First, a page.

A Narrative Of Captivity In Abyssinia With Some Account Of The Late Emperor Theodore,  His Country And People By Henry Blanc
















































 -  We were
then called into his presence; the former captives followed us, and
the Gaffat people shortly afterwards entered, and - Page 150
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We Were Then Called Into His Presence; The Former Captives Followed Us, And The Gaffat People Shortly Afterwards Entered, And Were Told To Sit At The Emperor's Right.

As soon as the released prisoners entered; they bowed their heads to the ground and begged for pardon.

His Majesty told them to rise, and after informing them that they had never done anything wrong, and that they were his friends, bowed his head to the ground, and in his turn begged for pardon. He remained in that attitude until they had repeatedly told him, "For God's sake, we forgive you!" Captain Cameron then read aloud Dr. Beke's letter and the petition of the prisoners' relatives. The reconciliation effected, the Emperor dictated a letter for our Queen, and Mr. Flad was selected to convey it. We then all had our tents pitched in a large enclosure, fenced that very morning under his Majesty's supervision. We were once more all united; but this time all prisoners. Mr. Flad left; we expected that his mission would be unsuccessful, and that England, disgusted with so much treachery, would not condescend to treat further, but enforce her demands. The day Mr. Flad left, his wife accompanied the workmen, who were ordered back to Kourata; with them we had much less intercourse than before, as they were at all times timid, and very careful not to have many dealings with doubtful friends of the King.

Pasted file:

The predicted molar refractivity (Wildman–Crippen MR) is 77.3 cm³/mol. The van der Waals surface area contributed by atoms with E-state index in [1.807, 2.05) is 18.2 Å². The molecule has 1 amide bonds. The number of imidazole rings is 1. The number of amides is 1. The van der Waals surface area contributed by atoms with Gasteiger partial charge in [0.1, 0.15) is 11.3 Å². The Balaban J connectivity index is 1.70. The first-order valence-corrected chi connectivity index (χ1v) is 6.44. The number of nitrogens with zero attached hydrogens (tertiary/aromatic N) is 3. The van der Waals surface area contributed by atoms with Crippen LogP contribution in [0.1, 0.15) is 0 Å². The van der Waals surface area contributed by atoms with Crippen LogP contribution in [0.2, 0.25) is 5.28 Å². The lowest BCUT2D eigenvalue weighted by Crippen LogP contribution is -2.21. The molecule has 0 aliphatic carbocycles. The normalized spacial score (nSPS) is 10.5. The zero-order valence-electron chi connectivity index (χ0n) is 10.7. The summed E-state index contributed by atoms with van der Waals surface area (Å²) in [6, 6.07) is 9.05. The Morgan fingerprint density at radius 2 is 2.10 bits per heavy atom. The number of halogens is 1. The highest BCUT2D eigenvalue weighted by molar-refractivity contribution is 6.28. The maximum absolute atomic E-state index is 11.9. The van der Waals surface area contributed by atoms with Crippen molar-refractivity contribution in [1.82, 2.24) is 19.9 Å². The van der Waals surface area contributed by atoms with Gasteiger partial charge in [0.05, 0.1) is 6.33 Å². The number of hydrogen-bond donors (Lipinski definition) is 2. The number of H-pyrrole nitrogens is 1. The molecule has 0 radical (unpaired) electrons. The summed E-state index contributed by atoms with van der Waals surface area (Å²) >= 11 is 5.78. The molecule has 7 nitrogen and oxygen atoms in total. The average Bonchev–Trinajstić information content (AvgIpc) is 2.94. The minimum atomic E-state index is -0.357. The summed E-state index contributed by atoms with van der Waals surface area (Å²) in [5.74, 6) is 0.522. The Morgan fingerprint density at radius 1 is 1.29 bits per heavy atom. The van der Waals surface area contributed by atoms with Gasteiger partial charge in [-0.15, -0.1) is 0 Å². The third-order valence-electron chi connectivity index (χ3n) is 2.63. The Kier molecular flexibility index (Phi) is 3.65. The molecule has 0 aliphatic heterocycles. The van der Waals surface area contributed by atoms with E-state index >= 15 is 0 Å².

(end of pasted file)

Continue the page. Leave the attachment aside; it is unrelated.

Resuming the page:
Zage was one of the principal towns of the formerly prosperous and populous district of Metsha, but when we came we saw nought but ruins; and had we not been told that the guicho and coffee-covered hill was only a few weeks before the abode of thousands, we could not have credited it; nor that the small circular patches, now green with grass and weeds, had been the homes of a thriving and industrious population.

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